Medicare provides vital health care coverage to millions of adults ages 65 and older and to some younger persons with a disability or end-stage renal disease. The program pays for a portion of the costs for certain inpatient and outpatient health care services and, for some, prescription drug costs.
Yet, contrary to a common belief, Medicare does not cover all health care-related costs. Using the 2018 Medicare Current Beneficiary Survey, this report details actual health care spending by people enrolled in traditional Medicare and shows the financial burden of health care by share of income.
- Many Medicare beneficiaries face significant out-of-pocket expenses to meet their health care needs.
- In 2018, people with traditional Medicare spent an average of $6,168 on insurance premiums and medical services.
- One in 10 people with traditional Medicare spent at least $10,816 in 2018 and the top quarter of spenders paid an average of $14,123.
- Health care expenses can create a significant financial burden for many Medicare beneficiaries, with half the people with traditional Medicare spending at least 16 percent of their income on health care.
- One in 10 beneficiaries spent at least 52 percent of their income on health care.
Reasons Behind Out-Of-Pocket Health Care Costs in Traditional Medicare
Several factors explain why many people with traditional Medicare pay significant amounts out of pocket for health care, including:
- Traditional Medicare does not have a limit on beneficiaries’ annual out-of-pocket spending.
- People with traditional Medicare generally pay a monthly premium for physician (Part B) coverage and for prescription drug (Part D) coverage. A small share of beneficiaries also pay a monthly premium for inpatient hospital (Part A) coverage.
- Traditional Medicare requires that beneficiaries contribute to the cost of their care in the form of deductibles, coinsurances, and copayments.
- Many people covered under traditional Medicare buy private supplemental insurance—such as Medigap or employer-sponsored retiree coverage—to help pay their out-of-pocket costs for Medicare-covered services.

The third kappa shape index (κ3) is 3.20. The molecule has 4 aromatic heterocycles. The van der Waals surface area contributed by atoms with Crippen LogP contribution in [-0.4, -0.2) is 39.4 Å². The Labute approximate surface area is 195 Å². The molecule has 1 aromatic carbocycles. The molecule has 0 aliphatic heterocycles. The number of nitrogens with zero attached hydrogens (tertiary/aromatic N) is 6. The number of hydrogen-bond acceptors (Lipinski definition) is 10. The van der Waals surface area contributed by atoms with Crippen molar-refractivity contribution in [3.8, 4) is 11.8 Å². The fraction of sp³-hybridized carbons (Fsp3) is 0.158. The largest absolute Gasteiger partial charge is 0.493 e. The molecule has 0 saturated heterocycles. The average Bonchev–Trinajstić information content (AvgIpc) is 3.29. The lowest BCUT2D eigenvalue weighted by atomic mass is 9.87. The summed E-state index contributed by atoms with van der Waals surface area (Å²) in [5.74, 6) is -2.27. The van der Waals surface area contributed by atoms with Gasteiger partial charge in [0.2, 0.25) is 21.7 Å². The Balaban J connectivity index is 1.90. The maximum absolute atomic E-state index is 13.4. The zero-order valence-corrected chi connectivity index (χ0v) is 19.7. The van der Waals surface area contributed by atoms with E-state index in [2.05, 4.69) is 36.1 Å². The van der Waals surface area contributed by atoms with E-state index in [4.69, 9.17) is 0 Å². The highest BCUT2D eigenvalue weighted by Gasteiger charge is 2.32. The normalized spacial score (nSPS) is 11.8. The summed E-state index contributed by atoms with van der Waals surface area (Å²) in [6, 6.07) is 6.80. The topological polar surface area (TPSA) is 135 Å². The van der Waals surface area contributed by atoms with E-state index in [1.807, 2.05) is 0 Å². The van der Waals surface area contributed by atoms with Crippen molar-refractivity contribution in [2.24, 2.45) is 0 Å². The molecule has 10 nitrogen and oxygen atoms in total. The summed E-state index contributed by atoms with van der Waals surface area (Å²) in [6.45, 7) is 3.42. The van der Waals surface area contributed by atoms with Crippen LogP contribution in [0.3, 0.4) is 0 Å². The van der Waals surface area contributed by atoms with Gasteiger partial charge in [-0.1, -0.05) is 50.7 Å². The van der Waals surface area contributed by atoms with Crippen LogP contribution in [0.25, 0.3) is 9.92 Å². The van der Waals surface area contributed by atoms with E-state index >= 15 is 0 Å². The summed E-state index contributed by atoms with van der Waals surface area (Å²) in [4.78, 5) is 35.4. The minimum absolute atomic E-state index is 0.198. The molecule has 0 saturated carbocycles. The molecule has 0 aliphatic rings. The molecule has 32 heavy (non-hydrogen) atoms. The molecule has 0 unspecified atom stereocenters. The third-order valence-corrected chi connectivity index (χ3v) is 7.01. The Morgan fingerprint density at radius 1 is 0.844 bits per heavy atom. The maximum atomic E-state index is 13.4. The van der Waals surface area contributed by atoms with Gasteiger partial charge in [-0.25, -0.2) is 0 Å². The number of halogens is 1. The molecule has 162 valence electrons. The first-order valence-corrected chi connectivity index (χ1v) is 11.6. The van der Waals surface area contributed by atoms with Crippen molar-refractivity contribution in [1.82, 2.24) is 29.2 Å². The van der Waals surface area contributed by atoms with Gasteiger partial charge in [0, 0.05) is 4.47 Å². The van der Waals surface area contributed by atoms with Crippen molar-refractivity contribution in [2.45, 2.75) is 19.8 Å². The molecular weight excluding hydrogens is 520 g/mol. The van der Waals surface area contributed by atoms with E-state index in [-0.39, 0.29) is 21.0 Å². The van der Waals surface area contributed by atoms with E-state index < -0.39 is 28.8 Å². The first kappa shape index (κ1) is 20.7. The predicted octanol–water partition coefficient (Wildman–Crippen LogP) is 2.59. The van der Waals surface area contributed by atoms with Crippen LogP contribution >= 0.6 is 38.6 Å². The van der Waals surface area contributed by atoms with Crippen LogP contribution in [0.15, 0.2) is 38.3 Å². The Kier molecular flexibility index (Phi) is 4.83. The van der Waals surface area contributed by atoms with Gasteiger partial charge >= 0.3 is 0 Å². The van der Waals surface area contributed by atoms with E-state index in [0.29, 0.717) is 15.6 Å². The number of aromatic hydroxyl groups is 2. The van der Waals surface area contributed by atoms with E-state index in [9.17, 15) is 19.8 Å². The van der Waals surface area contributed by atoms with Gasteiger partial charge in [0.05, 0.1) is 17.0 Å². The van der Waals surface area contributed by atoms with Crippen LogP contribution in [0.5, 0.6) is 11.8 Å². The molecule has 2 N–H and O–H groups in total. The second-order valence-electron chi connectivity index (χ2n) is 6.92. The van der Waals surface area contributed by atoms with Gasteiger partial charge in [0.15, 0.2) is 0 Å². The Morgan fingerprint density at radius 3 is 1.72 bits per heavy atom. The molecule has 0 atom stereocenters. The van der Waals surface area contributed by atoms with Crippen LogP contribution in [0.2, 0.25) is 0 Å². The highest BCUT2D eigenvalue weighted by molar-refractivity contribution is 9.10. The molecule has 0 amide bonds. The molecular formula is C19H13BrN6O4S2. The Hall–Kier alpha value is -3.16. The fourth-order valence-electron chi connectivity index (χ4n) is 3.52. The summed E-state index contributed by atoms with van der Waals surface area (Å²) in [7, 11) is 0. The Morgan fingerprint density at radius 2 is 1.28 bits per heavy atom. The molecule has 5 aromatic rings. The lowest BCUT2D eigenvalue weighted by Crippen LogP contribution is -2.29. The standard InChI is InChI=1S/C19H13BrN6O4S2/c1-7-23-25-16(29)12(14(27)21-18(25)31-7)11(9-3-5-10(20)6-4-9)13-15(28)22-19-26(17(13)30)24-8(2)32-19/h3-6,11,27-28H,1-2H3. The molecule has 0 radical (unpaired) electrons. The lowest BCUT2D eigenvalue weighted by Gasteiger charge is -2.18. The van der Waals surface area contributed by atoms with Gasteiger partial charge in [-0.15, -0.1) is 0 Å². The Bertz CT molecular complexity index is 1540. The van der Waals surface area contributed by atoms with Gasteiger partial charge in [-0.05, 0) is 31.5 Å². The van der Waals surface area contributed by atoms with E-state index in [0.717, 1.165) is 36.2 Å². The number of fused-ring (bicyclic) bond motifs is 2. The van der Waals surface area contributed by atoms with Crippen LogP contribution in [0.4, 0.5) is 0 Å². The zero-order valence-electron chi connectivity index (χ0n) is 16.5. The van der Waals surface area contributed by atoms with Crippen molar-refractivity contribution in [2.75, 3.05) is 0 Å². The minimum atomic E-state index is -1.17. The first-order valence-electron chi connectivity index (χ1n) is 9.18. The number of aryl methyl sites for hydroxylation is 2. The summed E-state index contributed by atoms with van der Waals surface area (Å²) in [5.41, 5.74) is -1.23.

- Beneficiaries pay substantial amounts out of pocket for services and devices not covered by traditional Medicare, including hearing aids, eyeglasses, dental care, and long-term care services.
Medicare Beneficiaries’ Spending for Health Care
People covered by traditional Medicare paid an average of $6,168 for health care in 2018. They spent almost half of that money (47 percent) on Medicare or supplemental insurance premiums. The remainder was out-of-pocket spending for health care services that Medicare covers (26 percent) and for those that the program does not cover (27 percent).
The amount that people with traditional Medicare spend on health care varies based on their health status and whether they have a chronic condition. People in fair or poor health paid an average of $2,971 out of pocket for health care services in 2018; the amount incurred by people in excellent or very good health was $1,956. People with Parkinson’s disease spent more on health care services than those with any other type of illness, an average of $3,773.
Financial Burden by Share of Income
Half of the people with traditional Medicare coverage spent 16 percent or more of their income on premiums and health care services combined in 2018. Among people with incomes up to 200 percent of the federal poverty level (FPL), half spent at least 27 percent of their income on health care.
Traditional Medicare beneficiaries who are under age 65, are women, or identify as Black or Hispanic typically spent a larger share of their income on health care.
In 2018, 10 percent of traditional Medicare beneficiaries reported delaying care due to cost and 10 percent reported experiencing problems paying for their medical bills. This was especially true for beneficiaries with lower incomes: 18 percent of those with incomes up to 200% of the FPL postponed care because of cost and 19 percent had difficulties paying medical bills.
Spending for health care consumes a significant share of many Medicare beneficiaries’ incomes. Those who live on modest incomes or who are in poor health face especially heavy financial burdens. A key guiding principle for all policy proposals affecting Medicare should be to ensure that all beneficiaries have affordable access to the health care they need.
Noel-Miller, Claire. Medicare Beneficiaries’ Out-of-Pocket Spending for Health Care. Washington, DC: AARP Public Policy Institute. December 15, 2021. https://doi.org/10.26419/ppi.00105.002
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